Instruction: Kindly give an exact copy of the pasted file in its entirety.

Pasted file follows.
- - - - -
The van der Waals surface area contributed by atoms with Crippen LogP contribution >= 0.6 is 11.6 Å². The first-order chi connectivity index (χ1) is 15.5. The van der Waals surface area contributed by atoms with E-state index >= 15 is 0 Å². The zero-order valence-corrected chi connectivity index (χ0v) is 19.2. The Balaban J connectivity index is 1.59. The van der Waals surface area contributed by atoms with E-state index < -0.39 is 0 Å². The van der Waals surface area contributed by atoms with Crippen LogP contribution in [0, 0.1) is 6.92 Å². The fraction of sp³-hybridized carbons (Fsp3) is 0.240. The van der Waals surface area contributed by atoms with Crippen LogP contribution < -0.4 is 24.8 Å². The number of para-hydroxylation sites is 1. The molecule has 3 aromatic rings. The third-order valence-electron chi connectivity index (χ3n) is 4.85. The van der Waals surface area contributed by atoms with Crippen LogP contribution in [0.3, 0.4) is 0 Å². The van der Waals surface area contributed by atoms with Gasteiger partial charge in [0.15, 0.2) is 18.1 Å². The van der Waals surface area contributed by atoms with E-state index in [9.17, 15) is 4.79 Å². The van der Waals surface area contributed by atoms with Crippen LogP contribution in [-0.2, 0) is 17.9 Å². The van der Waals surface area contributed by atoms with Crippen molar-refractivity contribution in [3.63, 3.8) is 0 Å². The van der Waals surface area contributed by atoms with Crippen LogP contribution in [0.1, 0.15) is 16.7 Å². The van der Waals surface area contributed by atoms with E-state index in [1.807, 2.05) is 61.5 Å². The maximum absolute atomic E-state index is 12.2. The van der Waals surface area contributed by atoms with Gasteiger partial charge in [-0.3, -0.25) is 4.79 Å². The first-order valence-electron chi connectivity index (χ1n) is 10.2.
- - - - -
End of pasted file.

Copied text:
The van der Waals surface area contributed by atoms with Crippen LogP contribution >= 0.6 is 11.6 Å². The first-order chi connectivity index (χ1) is 15.5. The van der Waals surface area contributed by atoms with E-state index >= 15 is 0 Å². The zero-order valence-corrected chi connectivity index (χ0v) is 19.2. The Balaban J connectivity index is 1.59. The van der Waals surface area contributed by atoms with E-state index < -0.39 is 0 Å². The van der Waals surface area contributed by atoms with Crippen LogP contribution in [0, 0.1) is 6.92 Å². The fraction of sp³-hybridized carbons (Fsp3) is 0.240. The van der Waals surface area contributed by atoms with Crippen LogP contribution < -0.4 is 24.8 Å². The number of para-hydroxylation sites is 1. The molecule has 3 aromatic rings. The third-order valence-electron chi connectivity index (χ3n) is 4.85. The van der Waals surface area contributed by atoms with Crippen LogP contribution in [0.3, 0.4) is 0 Å². The van der Waals surface area contributed by atoms with Gasteiger partial charge in [0.15, 0.2) is 18.1 Å². The van der Waals surface area contributed by atoms with E-state index in [9.17, 15) is 4.79 Å². The van der Waals surface area contributed by atoms with Crippen LogP contribution in [-0.2, 0) is 17.9 Å². The van der Waals surface area contributed by atoms with Crippen molar-refractivity contribution in [3.63, 3.8) is 0 Å². The van der Waals surface area contributed by atoms with Crippen LogP contribution in [0.1, 0.15) is 16.7 Å². The van der Waals surface area contributed by atoms with E-state index in [1.807, 2.05) is 61.5 Å². The maximum absolute atomic E-state index is 12.2. The van der Waals surface area contributed by atoms with Gasteiger partial charge in [-0.3, -0.25) is 4.79 Å². The first-order valence-electron chi connectivity index (χ1n) is 10.2.